Higgins critical of universities' focus on markets
The president, Michael D Higgins, has criticised "many universities" who he says now produce graduates who are "professionals" rather than "critically engaged citizens".
In a speech at Fordham University in New York Mr Higgins accused universities of abandoning their "traditional role" of preparing students to be "thoughtful, conscientious, active citizens".
He said instead they aimed "almost exclusively" towards preparing them for the global marketplace.
In a wide-ranging speech titled "Humanitarianism and the Public Intellectual in Times of Crisis", Mr Higgins also criticised some intellectuals and academics who, he said, had been seduced by a reliance on corporate power or who had "drifted into a cosy consensus that accepts the failed paradigm of society and economy as the only model we have, or might have, of operating internationally".
President Higgins said universities were challenged in "an urgent way" to tackle existential questions, including the survival of the bio-sphere, of deepening inequality, and the misuse of science and technology.
He said there was a real concern that the emphasis on university funding from beyond the state was having a distorting effect on the career structure of scholars, many of whom struggled "under the yoke of a neo-utilitarianism that is bad for scholarship" and bad for society.
President Higgins said he believed that public intellectuals had an ethical obligation as an educated elite to take a stand against "increasingly aggressive orthodoxies" and the "discourse of the marketplace" that had permeated all aspects of life.
He said it could be argued that the role of academics was to have the courage to provoke reaction and to "be subversive of received thought, assumptions, and fallacies".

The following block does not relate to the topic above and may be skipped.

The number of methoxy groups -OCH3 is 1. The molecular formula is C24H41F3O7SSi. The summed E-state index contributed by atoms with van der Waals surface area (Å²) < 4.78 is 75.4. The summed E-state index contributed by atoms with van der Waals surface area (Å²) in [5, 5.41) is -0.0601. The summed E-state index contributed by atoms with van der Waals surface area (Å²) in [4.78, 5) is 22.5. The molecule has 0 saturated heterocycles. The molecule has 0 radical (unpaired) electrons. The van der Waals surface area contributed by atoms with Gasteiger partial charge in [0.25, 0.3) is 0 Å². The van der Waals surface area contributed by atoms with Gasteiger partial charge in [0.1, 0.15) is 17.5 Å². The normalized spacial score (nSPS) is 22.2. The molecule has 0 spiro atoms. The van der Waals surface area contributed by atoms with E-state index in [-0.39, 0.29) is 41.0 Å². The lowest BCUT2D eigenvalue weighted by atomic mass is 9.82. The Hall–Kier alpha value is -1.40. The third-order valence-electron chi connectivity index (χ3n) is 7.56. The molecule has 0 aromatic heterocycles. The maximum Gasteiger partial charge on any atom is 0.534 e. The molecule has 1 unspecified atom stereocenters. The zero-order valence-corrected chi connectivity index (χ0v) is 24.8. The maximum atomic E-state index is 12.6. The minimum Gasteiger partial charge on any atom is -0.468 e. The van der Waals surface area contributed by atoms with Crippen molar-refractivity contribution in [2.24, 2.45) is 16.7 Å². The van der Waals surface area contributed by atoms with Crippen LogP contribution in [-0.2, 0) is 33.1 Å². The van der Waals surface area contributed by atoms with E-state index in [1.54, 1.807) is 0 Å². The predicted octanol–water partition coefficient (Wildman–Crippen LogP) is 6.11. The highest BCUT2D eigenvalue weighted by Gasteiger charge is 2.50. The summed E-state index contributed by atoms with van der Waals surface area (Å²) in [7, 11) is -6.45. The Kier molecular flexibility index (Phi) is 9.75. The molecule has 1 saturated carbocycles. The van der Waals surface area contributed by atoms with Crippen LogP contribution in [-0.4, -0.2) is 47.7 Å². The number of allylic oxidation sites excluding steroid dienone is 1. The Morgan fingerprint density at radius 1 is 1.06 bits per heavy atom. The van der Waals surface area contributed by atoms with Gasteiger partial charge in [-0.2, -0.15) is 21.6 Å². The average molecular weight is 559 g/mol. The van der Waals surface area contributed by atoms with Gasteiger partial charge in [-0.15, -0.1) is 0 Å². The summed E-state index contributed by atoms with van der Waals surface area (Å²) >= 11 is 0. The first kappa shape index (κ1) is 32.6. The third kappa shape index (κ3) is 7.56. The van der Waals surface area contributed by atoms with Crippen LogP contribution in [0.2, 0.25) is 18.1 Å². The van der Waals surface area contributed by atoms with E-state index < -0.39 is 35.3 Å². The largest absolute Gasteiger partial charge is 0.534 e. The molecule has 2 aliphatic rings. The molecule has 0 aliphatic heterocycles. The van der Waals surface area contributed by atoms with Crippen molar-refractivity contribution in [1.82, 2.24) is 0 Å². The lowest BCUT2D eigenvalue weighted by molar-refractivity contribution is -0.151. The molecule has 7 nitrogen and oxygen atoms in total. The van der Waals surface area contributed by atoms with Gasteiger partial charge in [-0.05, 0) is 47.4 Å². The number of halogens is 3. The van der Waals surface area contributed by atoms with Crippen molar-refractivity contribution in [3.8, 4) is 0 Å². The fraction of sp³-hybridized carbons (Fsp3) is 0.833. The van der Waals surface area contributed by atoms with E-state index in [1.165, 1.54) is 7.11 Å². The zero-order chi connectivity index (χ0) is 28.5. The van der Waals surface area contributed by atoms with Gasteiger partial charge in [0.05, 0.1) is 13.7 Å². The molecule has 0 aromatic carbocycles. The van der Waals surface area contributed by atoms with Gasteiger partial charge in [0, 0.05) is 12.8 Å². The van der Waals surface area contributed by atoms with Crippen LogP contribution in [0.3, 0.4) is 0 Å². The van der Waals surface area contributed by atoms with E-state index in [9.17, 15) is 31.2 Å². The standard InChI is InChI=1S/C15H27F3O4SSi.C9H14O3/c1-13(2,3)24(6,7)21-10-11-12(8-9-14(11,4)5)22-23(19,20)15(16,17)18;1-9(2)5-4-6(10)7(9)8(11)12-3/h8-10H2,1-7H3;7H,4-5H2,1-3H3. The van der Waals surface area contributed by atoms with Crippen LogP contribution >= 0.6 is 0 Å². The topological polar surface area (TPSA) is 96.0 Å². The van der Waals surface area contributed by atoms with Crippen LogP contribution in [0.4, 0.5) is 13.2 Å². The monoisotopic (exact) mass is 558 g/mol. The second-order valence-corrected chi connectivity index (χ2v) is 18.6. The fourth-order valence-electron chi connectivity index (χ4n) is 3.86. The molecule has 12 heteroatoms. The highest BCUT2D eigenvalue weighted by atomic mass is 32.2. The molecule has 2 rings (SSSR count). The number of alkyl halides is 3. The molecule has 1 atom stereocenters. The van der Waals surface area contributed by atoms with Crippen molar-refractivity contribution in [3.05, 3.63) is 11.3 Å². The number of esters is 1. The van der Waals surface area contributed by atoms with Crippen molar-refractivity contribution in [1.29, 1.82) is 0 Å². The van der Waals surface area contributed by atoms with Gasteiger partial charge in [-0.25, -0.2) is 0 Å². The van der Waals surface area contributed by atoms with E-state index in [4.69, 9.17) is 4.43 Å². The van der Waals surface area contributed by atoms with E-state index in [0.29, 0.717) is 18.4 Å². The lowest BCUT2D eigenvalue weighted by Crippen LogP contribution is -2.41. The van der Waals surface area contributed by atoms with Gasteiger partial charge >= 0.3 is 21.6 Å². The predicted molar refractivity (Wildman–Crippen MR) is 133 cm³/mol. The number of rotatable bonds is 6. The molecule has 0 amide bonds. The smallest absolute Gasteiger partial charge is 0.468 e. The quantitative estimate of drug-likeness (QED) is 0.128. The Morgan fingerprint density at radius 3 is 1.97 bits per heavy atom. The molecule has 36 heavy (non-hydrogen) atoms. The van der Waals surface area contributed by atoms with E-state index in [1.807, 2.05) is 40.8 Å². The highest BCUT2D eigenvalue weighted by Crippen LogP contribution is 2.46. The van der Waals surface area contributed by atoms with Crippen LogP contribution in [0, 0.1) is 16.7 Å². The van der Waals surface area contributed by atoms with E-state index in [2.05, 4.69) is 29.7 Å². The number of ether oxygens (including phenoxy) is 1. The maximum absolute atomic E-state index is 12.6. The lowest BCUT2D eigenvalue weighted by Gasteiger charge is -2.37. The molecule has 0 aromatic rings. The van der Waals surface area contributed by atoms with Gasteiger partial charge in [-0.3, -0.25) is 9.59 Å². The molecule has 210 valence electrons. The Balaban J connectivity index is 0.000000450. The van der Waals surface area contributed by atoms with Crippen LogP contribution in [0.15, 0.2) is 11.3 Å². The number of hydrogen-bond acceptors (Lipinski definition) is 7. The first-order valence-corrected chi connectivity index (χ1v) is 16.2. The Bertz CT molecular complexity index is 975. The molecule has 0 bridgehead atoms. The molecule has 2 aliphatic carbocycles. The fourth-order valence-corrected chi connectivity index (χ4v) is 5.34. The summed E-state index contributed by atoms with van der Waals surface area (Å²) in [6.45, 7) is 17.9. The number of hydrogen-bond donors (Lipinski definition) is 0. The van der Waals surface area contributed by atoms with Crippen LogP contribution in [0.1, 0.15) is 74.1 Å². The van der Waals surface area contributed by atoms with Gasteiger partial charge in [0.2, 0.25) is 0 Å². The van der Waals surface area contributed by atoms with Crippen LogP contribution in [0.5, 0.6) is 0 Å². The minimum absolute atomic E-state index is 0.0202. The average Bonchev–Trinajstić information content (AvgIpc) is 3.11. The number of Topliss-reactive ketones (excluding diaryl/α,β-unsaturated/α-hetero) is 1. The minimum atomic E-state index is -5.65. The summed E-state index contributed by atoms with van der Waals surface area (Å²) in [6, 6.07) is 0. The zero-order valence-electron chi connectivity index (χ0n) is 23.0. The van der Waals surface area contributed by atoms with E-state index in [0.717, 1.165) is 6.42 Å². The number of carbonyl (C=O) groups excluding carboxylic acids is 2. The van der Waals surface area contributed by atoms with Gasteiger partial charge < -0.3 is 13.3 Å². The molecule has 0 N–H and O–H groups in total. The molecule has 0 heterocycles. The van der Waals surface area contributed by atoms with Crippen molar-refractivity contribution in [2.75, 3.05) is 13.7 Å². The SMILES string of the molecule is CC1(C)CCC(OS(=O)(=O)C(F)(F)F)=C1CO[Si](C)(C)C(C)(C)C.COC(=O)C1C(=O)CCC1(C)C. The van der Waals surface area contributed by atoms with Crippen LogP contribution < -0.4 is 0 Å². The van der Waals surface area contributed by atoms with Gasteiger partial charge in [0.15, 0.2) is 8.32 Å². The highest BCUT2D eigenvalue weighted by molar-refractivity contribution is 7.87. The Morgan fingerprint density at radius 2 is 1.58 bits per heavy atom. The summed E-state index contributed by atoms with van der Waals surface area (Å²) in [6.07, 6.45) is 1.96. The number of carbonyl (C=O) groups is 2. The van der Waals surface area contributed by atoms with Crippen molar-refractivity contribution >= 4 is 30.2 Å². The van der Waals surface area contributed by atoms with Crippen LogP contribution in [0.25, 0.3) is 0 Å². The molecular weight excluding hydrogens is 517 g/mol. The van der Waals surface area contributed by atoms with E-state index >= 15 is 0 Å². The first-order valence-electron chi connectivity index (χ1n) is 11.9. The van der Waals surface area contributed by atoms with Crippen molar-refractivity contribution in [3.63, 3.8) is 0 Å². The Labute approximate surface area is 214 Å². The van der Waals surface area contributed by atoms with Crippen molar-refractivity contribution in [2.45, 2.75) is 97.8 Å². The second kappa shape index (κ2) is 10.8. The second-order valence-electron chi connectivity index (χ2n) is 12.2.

He also said that if an intellectual's mission in life was to advance human freedom and knowledge, then "this mission often means standing outside of society and its institutions and actively disturbing the status quo."
The president criticised precarious employment practices within universities that led to scholars struggling without security or tenure. He said academics all over the world "should weep for the destruction of the concept of the university that has occurred, which has led to little less than the degradation of learning".
Referring to economic theories that promoted "unrestrained, unregulated market dominance", the president said a "prevailing, largely uncontested paradigm" had emerged and gained hegemony.
He said that paradigm had had consequences for all institutions including universities and the United Nations, and had encouraged an individualism without social responsibility.
President Higgins called on universities to "lead a new paradigm of engagement with the world" and to contribute meaningfully to the discourse on the pressing challenges of the day.